For those in recovery, sober living provides a good intermediate step to independent living. These places are also called transitional housing because of this feature. Designed to minimize triggers and provide structure, these homes are often the best option even for those with a good support system in place. For the unemployed or homeless, they can be essential.
Some important facets of sober living include:
● Residents are free to come and go
● However, rules are in place that provide structure
● There are mandatory meetings as part of ongoing treatment
● The activities of normal life – cooking, shopping, paying bills, and holding a job – are encouraged
Transitional housing options have rules. These are not meant to punish, but to help those in recovery to achieve their goals. One requirement is that residents hold a job. While there is flexibility in the type of work that can be done, it cannot interfere mandatory ongoing treatment.
Sober living homes can help people regain life skills
The goal of sober living homes is to help those in recovery transition to a productive and healthy life. Therefore, they should be able to take care of themselves by the time they leave the facility. They need to learn or regain skills such as cooking, cleaning, paying bills on time, and getting along with others. One key factor is having a job that will cover expenses.
While people in sober living are given emotional support, they must manage their own finances. This means they have to pay their rent on time, buy their own food, and also pay for other expenses such as their cell phone bill. The average cost of housing will depend on location, but in general it is far less expensive than if residents had to live alone, as the cost of rent and utilities will be split among several people. Often people cook meals together or find other creative ways to cut costs. These experiences can lead to feelings of empowerment for those in recovery.
Are there restrictions on the type of work I can do in sober living?
In general, you can choose whatever job you want as long as it will cover your expenses. You will be encouraged, however, to find work that will give you a sense of purpose or fulfillment. This doesn’t necessarily mean you need a high-powered career right away – even an entry level job at your local supermarket serves an essential need for your community. It’s important for those in recovery to remember that all types of work can be meaningful.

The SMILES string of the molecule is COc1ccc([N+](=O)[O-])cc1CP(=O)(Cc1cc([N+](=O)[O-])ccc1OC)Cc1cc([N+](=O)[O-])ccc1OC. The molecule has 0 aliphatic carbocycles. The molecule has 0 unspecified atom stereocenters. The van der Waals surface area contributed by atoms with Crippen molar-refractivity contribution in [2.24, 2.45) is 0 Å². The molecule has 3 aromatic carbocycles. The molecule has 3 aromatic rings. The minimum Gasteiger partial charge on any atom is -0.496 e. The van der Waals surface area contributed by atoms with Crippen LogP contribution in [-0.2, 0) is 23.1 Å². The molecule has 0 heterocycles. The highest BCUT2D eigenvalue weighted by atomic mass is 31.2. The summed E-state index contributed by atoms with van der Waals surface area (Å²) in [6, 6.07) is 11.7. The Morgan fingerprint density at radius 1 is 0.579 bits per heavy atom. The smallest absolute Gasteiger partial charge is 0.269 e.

Sober living facilities enforce consequences as part of helping residents recover. One rule is that people pay their rent. Not doing so can lead to eviction. Fortunately, however, expenses are designed to be fairly low. This allows those in recovery to prioritize their own mental-health. In many cases, a full-time position may be overwhelming for someone just out of rehab. Because sober living homes are shared between several people, residents can work part-time if necessary while they ease into their new routine of guided independence. As long as the person can pay their rent and is able to attend mandatory therapy sessions and meet other treatment requirements, they are free to work the hours that best suit them.
Will I have help finding work?
Since the goal of sober living is to help people regain control of their lives, as long as residents are making a sincere effort, most places give people up to a month to find a job. There are also programs to assist with essential skills such as:
● Searching for jobs and filling out applications
● Writing or updating resumes
● Practical assistance such as rides or appropriate clothing
● Career counseling and skill training
Even if you’ve lost your previous job due to addiction, or have never held a job, your counselors and other rehab staff can help. By staying in a sober living facility until you are able to be on your own, you will have opportunities to develop valuable skills, save money, and adjust to normal life while you continue treatment.
The most important aspect of sober living is staying sober. For many, this seems impossible. With assistance, however, it’s an achievable goal. To help meet this crucial milestone on the path to an independent and sober life, call 866-963-7200. Our counselors are available to help 24 hours a day, 7 days a week.